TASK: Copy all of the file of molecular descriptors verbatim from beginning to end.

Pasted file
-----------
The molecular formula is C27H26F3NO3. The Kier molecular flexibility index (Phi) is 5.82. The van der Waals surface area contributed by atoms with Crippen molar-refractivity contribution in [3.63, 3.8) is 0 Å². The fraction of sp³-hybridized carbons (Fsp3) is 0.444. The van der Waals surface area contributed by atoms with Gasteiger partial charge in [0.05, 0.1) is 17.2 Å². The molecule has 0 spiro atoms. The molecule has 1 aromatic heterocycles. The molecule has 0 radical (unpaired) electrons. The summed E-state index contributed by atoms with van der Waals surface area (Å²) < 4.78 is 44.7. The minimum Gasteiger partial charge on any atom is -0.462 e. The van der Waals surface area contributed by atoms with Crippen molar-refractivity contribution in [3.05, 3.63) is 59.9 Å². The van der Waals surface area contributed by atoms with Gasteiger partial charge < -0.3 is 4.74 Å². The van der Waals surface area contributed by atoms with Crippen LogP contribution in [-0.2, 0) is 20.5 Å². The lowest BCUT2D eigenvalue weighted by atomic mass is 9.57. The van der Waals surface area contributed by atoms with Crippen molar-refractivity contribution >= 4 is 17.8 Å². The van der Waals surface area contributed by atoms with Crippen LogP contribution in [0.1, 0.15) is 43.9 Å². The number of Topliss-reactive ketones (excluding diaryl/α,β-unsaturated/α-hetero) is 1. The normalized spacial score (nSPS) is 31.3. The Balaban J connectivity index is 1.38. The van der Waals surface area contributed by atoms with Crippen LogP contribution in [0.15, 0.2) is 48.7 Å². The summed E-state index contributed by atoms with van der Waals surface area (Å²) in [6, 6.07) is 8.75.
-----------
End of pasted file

The molecular formula is C27H26F3NO3. The Kier molecular flexibility index (Phi) is 5.82. The van der Waals surface area contributed by atoms with Crippen molar-refractivity contribution in [3.63, 3.8) is 0 Å². The fraction of sp³-hybridized carbons (Fsp3) is 0.444. The van der Waals surface area contributed by atoms with Gasteiger partial charge in [0.05, 0.1) is 17.2 Å². The molecule has 0 spiro atoms. The molecule has 1 aromatic heterocycles. The molecule has 0 radical (unpaired) electrons. The summed E-state index contributed by atoms with van der Waals surface area (Å²) < 4.78 is 44.7. The minimum Gasteiger partial charge on any atom is -0.462 e. The van der Waals surface area contributed by atoms with Crippen molar-refractivity contribution in [3.05, 3.63) is 59.9 Å². The van der Waals surface area contributed by atoms with Gasteiger partial charge < -0.3 is 4.74 Å². The van der Waals surface area contributed by atoms with Crippen LogP contribution in [-0.2, 0) is 20.5 Å². The lowest BCUT2D eigenvalue weighted by atomic mass is 9.57. The van der Waals surface area contributed by atoms with Crippen molar-refractivity contribution >= 4 is 17.8 Å². The van der Waals surface area contributed by atoms with Crippen LogP contribution in [0.1, 0.15) is 43.9 Å². The number of Topliss-reactive ketones (excluding diaryl/α,β-unsaturated/α-hetero) is 1. The normalized spacial score (nSPS) is 31.3. The Balaban J connectivity index is 1.38. The van der Waals surface area contributed by atoms with Crippen LogP contribution in [0.15, 0.2) is 48.7 Å². The summed E-state index contributed by atoms with van der Waals surface area (Å²) in [6, 6.07) is 8.75.